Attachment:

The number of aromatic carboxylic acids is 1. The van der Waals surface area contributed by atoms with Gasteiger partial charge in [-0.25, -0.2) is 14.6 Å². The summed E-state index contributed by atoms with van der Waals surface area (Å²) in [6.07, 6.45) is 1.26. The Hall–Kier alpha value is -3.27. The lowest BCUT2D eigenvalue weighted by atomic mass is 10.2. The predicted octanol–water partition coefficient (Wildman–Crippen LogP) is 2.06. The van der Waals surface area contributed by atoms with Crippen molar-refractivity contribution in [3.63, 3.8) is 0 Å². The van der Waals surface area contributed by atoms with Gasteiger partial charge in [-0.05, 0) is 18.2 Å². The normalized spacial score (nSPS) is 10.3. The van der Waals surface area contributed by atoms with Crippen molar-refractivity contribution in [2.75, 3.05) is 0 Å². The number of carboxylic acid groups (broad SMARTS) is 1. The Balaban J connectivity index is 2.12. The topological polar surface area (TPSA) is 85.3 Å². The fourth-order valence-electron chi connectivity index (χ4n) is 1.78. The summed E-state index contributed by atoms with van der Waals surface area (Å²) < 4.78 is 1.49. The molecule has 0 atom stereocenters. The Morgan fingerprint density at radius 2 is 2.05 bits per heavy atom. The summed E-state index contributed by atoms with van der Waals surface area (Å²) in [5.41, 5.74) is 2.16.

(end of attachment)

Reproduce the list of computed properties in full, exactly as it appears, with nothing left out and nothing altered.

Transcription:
The number of aromatic carboxylic acids is 1. The van der Waals surface area contributed by atoms with Gasteiger partial charge in [-0.25, -0.2) is 14.6 Å². The summed E-state index contributed by atoms with van der Waals surface area (Å²) in [6.07, 6.45) is 1.26. The Hall–Kier alpha value is -3.27. The lowest BCUT2D eigenvalue weighted by atomic mass is 10.2. The predicted octanol–water partition coefficient (Wildman–Crippen LogP) is 2.06. The van der Waals surface area contributed by atoms with Crippen molar-refractivity contribution in [3.63, 3.8) is 0 Å². The van der Waals surface area contributed by atoms with Gasteiger partial charge in [-0.05, 0) is 18.2 Å². The normalized spacial score (nSPS) is 10.3. The van der Waals surface area contributed by atoms with Crippen molar-refractivity contribution in [2.75, 3.05) is 0 Å². The number of carboxylic acid groups (broad SMARTS) is 1. The Balaban J connectivity index is 2.12. The topological polar surface area (TPSA) is 85.3 Å². The fourth-order valence-electron chi connectivity index (χ4n) is 1.78. The summed E-state index contributed by atoms with van der Waals surface area (Å²) < 4.78 is 1.49. The molecule has 0 atom stereocenters. The Morgan fingerprint density at radius 2 is 2.05 bits per heavy atom. The summed E-state index contributed by atoms with van der Waals surface area (Å²) in [5.41, 5.74) is 2.16.